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A bakery has bought 250 pounds of muffin dough. They want to make waffles or muffins in half-dozen packs out of it. Half a dozen of muffins requires 1 lb of dough and a pack of waffles uses 3/4 lb of dough. It take bakers 6 minutes to make a half-dozen of waffles and 3 minutes to make a half-dozen of muffins. Their profit will be \$1.50 on each pack of waffles and \$2.00 on each pack of muffins. How many of each should they make to maximize profit, if they have just 20 hours to do everything?

I'm confused with Linear Programming word problems -

I first made - ( $x =$ cost of waffles, etc.)

$C(x,y) = 1.5x + 2y$

I need help with the other equations/inequalities. I know how to graph it.

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  • $\begingroup$ What word are you having problems with? $\endgroup$ – user228113 Feb 27 '16 at 13:32
  • $\begingroup$ I can't figure out the other inequalities $\endgroup$ – user318237 Feb 27 '16 at 13:33
  • $\begingroup$ hint: one constraint should be the time (you will need to convert either minutes to hours, or hours to minutes, your choice), and one constraint will be the amount of dough they have. Your objective function is correct, though it's not in the correct units :) $\endgroup$ – wz-billings Jun 10 '18 at 22:01
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"A bakery has bought 250 pounds of muffin dough. They want to make waffles or muffins in half-dozen packs out of it. Half a dozen of muffins requires 1 lb of dough and a pack of waffles uses 3/4 lb of dough. It take bakers 6 minutes to make a half-dozen of waffles and 3 minutes to make a half-dozen of muffins. Their profit will be $1.50 on each pack of waffles and $2.00 on each pack of muffins. How many of each should they make to maximize profit, if they have just 20 hours to do everything?"

You certainly should NOT "make x= cost of waffles, etc." since that is not what is asked. The question is "How many of each should they make" so you should let x be the number of half-dozen packs of waffles and let y be the number of half-dozen packs of muffins.
You are told "Half a dozen of muffins requires 1 lb of dough and a pack of waffles uses 3/4 lb of dough" so to make x packs of waffles and y packs of muffins requires x+ (3/4)y pounds of dough. You are also told "a bakery has bought 250 pounds of muffin dough. (I am not at all clear how you make waffles out of muffin dough but apparently you can.) You cannot use more dough than you have but you can use less: $x+ (3/4)y\le 250$.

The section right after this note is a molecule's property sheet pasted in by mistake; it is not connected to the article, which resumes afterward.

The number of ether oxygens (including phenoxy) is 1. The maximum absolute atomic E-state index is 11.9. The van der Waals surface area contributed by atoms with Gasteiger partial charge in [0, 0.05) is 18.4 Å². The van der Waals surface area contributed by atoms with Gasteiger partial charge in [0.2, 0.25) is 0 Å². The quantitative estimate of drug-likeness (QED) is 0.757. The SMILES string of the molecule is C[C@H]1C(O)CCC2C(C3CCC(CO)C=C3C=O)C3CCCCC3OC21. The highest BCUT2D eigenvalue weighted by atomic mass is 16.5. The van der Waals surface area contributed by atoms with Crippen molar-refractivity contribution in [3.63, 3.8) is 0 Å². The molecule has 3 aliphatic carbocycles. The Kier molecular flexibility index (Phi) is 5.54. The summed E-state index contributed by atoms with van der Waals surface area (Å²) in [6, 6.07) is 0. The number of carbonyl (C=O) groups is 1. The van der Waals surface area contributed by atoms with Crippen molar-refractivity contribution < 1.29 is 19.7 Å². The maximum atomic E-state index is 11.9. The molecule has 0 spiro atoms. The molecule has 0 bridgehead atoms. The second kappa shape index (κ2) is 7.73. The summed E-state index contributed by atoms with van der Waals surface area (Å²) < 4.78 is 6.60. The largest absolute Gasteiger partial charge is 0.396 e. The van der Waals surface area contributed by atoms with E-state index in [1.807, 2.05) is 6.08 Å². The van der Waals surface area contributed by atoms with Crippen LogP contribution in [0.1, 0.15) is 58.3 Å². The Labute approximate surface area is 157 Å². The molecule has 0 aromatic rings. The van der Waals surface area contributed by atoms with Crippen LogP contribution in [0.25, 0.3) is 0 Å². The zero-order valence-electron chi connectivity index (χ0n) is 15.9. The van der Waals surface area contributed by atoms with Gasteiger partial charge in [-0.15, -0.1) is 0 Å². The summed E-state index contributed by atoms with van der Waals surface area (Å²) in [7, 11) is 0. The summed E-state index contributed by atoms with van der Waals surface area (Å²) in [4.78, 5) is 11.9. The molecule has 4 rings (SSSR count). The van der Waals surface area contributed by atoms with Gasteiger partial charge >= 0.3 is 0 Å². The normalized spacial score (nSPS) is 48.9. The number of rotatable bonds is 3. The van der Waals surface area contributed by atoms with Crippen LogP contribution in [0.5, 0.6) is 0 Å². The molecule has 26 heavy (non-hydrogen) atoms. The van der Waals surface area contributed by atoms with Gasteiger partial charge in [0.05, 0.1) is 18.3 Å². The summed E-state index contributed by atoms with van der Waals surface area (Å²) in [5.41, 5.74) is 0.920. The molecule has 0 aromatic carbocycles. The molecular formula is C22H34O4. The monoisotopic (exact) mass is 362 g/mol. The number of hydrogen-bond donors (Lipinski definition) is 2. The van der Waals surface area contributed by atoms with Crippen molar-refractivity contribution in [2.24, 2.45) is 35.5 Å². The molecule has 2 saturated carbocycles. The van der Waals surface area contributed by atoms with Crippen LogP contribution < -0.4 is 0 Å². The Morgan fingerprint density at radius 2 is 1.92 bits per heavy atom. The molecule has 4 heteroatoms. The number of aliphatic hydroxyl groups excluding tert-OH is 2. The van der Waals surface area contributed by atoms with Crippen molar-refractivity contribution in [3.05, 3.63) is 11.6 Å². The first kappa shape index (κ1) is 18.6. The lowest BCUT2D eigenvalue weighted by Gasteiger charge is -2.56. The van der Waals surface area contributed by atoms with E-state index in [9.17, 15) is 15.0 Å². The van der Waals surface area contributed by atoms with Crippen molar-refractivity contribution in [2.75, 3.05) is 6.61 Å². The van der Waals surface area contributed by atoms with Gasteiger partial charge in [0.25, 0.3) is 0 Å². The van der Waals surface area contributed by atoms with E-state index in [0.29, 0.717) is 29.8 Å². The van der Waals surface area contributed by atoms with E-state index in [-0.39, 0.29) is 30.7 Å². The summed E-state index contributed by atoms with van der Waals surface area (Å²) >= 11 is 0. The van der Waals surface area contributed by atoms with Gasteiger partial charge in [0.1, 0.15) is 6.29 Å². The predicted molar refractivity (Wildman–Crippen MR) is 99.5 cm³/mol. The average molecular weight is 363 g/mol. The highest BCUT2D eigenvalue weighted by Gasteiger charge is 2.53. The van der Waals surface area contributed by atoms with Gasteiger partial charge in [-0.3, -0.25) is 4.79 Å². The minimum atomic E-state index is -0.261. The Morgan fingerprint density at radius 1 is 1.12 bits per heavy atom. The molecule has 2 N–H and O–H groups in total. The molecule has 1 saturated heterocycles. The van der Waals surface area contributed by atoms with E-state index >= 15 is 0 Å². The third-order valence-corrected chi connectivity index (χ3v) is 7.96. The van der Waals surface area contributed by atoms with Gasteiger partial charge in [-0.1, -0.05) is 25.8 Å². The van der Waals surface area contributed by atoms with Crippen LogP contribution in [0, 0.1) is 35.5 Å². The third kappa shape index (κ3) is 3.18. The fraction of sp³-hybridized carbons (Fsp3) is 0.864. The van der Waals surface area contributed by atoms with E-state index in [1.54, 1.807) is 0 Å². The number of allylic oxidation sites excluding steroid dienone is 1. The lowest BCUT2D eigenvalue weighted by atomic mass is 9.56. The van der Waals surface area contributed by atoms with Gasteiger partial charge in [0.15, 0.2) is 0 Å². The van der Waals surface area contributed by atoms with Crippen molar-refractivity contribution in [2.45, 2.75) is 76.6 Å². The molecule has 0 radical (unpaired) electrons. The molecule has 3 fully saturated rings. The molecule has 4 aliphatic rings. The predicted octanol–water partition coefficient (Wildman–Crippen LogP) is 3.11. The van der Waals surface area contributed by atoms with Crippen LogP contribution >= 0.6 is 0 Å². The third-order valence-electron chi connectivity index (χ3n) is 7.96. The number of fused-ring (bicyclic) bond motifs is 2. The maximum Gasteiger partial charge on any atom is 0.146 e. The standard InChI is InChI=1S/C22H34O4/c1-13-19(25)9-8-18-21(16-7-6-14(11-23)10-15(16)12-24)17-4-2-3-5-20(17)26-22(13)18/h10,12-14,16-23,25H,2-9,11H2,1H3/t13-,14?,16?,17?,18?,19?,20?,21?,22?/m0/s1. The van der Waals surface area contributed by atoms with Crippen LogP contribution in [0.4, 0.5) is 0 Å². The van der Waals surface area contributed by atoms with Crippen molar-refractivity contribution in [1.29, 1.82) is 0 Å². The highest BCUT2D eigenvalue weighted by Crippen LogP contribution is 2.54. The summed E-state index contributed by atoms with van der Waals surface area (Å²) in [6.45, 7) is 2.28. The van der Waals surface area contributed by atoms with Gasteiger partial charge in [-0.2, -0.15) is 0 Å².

You are told that "It takes bakers 6 minutes to make a half dozen waffles and 3 minutes to make a half dozen of muffins". So it will require 6x+ 3y minutes to make x packs of waffles and y packs of muffins. You are also told that "they have just 20 hours (20 hours*60 minutes/hour= 1200 minutes) to do everything". They cannot use more than 1200 minutes but they can use less: $6x+ 3y\le 1200$.

"Their profit will be 1.50 on each pack of waffles and 2.00 on each pack of muffins" so their profit on x packs of waffles and y packs of muffins is 1.50x+ 2.00y as you say.

The problem is to maximize the profit 1.5x+ 2.0y subject to the constraints $x+ (3/4)y\le 250$ and $6x+ 3y\le 1200$.

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  • $\begingroup$ the answer format is - ____,____ or ____,____ packs of muffins and waffles, respectively. I graphed it and found the intersection (desmos.com/calculator/n87ozw9zi2) Is it 100,200. How would i put it in the answer format? $\endgroup$ – user318237 Feb 27 '16 at 14:15
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If we denote the number of batches of muffins as "a" and the number of batches of waffles as "b," we are then supposed to maximize the profit function

P = 2a + 1.5b

subject to the following constraints: a>=0, b>=0, a + (3/4)b <= 250, and 3a + 6b <= 1200. The third constraint can be rewritten as 4a + 3b <= 1000.

Use the simplex method on these coefficients, and you should find the maximum profit to be $500 when a = 250 and b = 0. So, make 250 batches of muffins, no waffles.

You use up all the dough, have 450 minutes left, and have $500 profit, the maximum amount.

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    $\begingroup$ Please, use MathJax (i.e. LaTeX commands) for mathematical notations. $\endgroup$ – Taroccoesbrocco Jun 10 '18 at 21:44

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